CORRECTION: An earlier version of this story misspelled the name of the Siegal committee.
There’s an old adage that claims journalists are only as good as the sources that feed them. Here’s a new one: Journalists are only as credible as the ethics that guide them.
Robert Novak’s now controversial column raises important journalistic questions about sources, disclosure, and anonymity.
His handling of those questions shows how the credibility of journalists – and the lives of subjects and sources – can turn on the use of a word, the disclosure of a name, and the use of anonymous sources.
Novak’s assistant declined a request that he discuss the column, but his previous comments suggest he might have benefited from a more rigorous decision-making process.
The situation underlines the importance of taking three critical steps before clicking the PUBLISH key:
- Examine your principles.
- Ask more questions.
- Consider the source.
Examine your principles
The ethical issues emerging from Novak’s actions place all three of Poynter’s guiding principles into tension with one another. What could Novak — or other journalists — do to report the truth as fully as possible? How do they make their decisions as independently as possible? How do they minimize harm?
Ask more questions
One way to begin would be to ask more questions that might raise red flags. The questions, which apply as much to undercover police officers and local government whistleblowers as to CIA operatives, include:
- Is the name critical to the story?
- What specific position does the individual hold, and how specific and essential is the description of that position to the story?
- What’s the most accurate word to describe the individual’s position? (Novak wrote that he regretted using the word “operative.” He indicated he has used the word in a different context and didn’t give his use of it much thought this time.)
- What consequences could result to the individual, and others, if the person’s name, and/or position, becomes public?
- Who else – besides the sources and subject – could help a reporter understand how sensitive or dangerous such a disclosure might be?
- What conditions would argue for the disclosure of the name in spite of the potential harm to the individual?
- What alternatives exist to identifying the individual?
Consider the source
When considering whether to promise confidentiality to a source, journalists need to think through the consequences of such an offer. The first place to start might be with the source’s motivation. Joann Byrd, a former ombudsman for The Washington Post and one of the outside journalists on the Siegal committee at The New York Times, proposes a careful evaluation and honest characterization of sources. She believes it’s important to know whether readers or viewers might doubt the value of the information if they knew the source providing it.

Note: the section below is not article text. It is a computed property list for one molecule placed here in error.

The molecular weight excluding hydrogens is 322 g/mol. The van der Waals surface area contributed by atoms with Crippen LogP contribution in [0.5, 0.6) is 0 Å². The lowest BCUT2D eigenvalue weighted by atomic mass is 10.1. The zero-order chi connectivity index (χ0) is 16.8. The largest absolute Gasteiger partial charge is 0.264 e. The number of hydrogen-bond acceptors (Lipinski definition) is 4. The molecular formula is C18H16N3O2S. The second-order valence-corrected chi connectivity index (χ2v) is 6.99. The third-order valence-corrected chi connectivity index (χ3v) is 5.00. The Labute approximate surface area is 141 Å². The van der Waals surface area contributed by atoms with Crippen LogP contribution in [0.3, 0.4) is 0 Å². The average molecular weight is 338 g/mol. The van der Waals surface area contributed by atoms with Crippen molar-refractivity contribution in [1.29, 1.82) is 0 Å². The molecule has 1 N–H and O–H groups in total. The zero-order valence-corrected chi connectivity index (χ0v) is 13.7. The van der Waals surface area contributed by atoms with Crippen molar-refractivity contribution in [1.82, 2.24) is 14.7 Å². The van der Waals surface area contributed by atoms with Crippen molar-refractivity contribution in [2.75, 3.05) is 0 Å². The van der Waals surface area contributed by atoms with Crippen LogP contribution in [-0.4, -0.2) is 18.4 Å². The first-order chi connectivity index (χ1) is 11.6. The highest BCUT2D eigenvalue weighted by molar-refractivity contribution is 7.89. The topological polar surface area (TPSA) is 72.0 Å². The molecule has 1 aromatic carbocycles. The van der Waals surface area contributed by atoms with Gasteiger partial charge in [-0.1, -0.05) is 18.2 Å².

Poynter’s Al Tompkins and Bob Steele offer their own guidelines for evaluating sources. They recommend probing the source’s motivations, whether the journalist feels rushed to use the information, and how journalists can challenge their assumptions. They propose four criteria to consider before using confidential sources. One of the most important involves determining that the story “should be of overwhelming public concern.”
Geneva Overholser, the Journalism Junction columnist for Poynter Online and another former Washington Post ombudsman, argues for naming more sources, noting that many news organizations fail to follow their own rules on the subject.
Return to the source
In a recent column explaining his decision to name the CIA operative, Novak wrote that the CIA asked him not to use the person’s name but never suggested any danger to the individual, or anyone else, if he did.
It might have been helpful for Novak to verify that view with the source. He also could have sought more sources for their views of the potential harm he might inflict. Journalists who elicit sensitive information from sources need to review that information with them, making sure both the journalist and the source understand the consequences of divulging it.
By disclosing the identity of a CIA operative in his July 14 column, Novak provoked a Justice Department investigation of his sources and raised serious questions about his ethical conduct. Taking the time to answer a few ethical questions before publication can sometimes protect a reporter from having to answer more questions later.
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